3. Making it clear to our users that Avocado framework is not Python-centric:

    Currently, those utility libraries can only be used by Python tests and the Avocado framework was designed to support tests written in multiple languages. By having those libraries outside the core harness codebase we reinforce the language agnostic characteristic of Avocado.

  4. Reduce traffic in the main framework repository and allow for a scalable community on its own standalone project

    As evidenced by “avocado-misc-tests”, a more focused standalone project will attract a larger number of similar minded developers and users. By being a simpler standalone repository, with its own specific contributions guidelines, the entry barriers are also lowered.


To avoid the need to change our current imports, our first attempt was to keep the “avocado.utils” namespace regardless of the location of its codebase by using the Implicit Package Namespace (PEP-420) approach. Namespace packages are a mechanism for splitting a single Python package across multiple directories on disk. Unfortunately, to be able to convert the avocado.utils.* modules and packages into a namespace package, we would need to remove the __init__.py files from multiple places. That would break, among other things, the current Avocado egg based deployment model used on spawners such as podman.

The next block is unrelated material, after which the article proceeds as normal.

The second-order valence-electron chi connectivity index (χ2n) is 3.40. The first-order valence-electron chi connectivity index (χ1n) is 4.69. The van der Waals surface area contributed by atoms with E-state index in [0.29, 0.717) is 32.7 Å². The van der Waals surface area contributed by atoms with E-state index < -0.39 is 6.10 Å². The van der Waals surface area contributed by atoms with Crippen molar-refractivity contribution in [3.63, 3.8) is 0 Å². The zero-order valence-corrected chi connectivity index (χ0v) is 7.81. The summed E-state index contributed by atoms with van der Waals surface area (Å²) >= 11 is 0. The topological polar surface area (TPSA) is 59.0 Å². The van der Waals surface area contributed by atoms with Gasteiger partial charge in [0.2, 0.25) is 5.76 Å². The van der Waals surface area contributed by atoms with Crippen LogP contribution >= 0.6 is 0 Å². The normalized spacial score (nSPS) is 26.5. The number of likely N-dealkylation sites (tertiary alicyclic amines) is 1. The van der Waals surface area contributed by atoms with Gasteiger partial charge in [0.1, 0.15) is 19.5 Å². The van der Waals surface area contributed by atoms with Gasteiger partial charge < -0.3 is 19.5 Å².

Because of that, we decided to have a new namespace for the utility libraries. We ran a poll to choose the name and autils (Avocado Utils) was the winner. So our goal is to host common libraries under avocado-project/autils repository on GitHub and make them also available on PyPI under python-autils package name, since the autils name is unavailable.

Utility onboarding

The primary goal of autils is to be a central place for modules that ease the interaction with system level features and interfaces. As such, if a user needs to interact with such a system level feature or interface, he/she may propose a new module.

For instance, if a user finds himself/herself constantly interacting with disk partitions, he/she may want to propose a “partitions” module that provides basic APIs for that. In this case it makes sense to have it as part of this central repository.

However, if the utility intends to ease the interaction with an esoteric feature, system or device, this may not be a good place for it.